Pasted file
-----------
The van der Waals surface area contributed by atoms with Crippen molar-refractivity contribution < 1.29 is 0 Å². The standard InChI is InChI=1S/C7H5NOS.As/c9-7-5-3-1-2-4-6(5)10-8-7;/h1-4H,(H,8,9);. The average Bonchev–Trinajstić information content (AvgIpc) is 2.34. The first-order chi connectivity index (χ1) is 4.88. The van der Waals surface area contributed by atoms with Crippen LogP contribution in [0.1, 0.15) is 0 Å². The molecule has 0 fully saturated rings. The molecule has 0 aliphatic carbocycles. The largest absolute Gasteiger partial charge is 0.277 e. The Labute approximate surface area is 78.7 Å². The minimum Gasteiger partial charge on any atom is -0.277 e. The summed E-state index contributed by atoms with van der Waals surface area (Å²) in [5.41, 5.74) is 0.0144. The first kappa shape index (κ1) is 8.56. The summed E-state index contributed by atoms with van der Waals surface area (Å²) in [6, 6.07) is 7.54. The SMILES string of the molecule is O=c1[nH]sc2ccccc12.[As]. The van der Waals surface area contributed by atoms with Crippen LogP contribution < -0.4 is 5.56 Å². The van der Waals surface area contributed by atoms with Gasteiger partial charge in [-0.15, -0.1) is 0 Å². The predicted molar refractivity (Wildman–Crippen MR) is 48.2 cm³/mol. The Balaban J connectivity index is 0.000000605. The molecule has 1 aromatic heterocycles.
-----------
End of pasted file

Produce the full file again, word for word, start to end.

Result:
The van der Waals surface area contributed by atoms with Crippen molar-refractivity contribution < 1.29 is 0 Å². The standard InChI is InChI=1S/C7H5NOS.As/c9-7-5-3-1-2-4-6(5)10-8-7;/h1-4H,(H,8,9);. The average Bonchev–Trinajstić information content (AvgIpc) is 2.34. The first-order chi connectivity index (χ1) is 4.88. The van der Waals surface area contributed by atoms with Crippen LogP contribution in [0.1, 0.15) is 0 Å². The molecule has 0 fully saturated rings. The molecule has 0 aliphatic carbocycles. The largest absolute Gasteiger partial charge is 0.277 e. The Labute approximate surface area is 78.7 Å². The minimum Gasteiger partial charge on any atom is -0.277 e. The summed E-state index contributed by atoms with van der Waals surface area (Å²) in [5.41, 5.74) is 0.0144. The first kappa shape index (κ1) is 8.56. The summed E-state index contributed by atoms with van der Waals surface area (Å²) in [6, 6.07) is 7.54. The SMILES string of the molecule is O=c1[nH]sc2ccccc12.[As]. The van der Waals surface area contributed by atoms with Crippen LogP contribution < -0.4 is 5.56 Å². The van der Waals surface area contributed by atoms with Gasteiger partial charge in [-0.15, -0.1) is 0 Å². The predicted molar refractivity (Wildman–Crippen MR) is 48.2 cm³/mol. The Balaban J connectivity index is 0.000000605. The molecule has 1 aromatic heterocycles.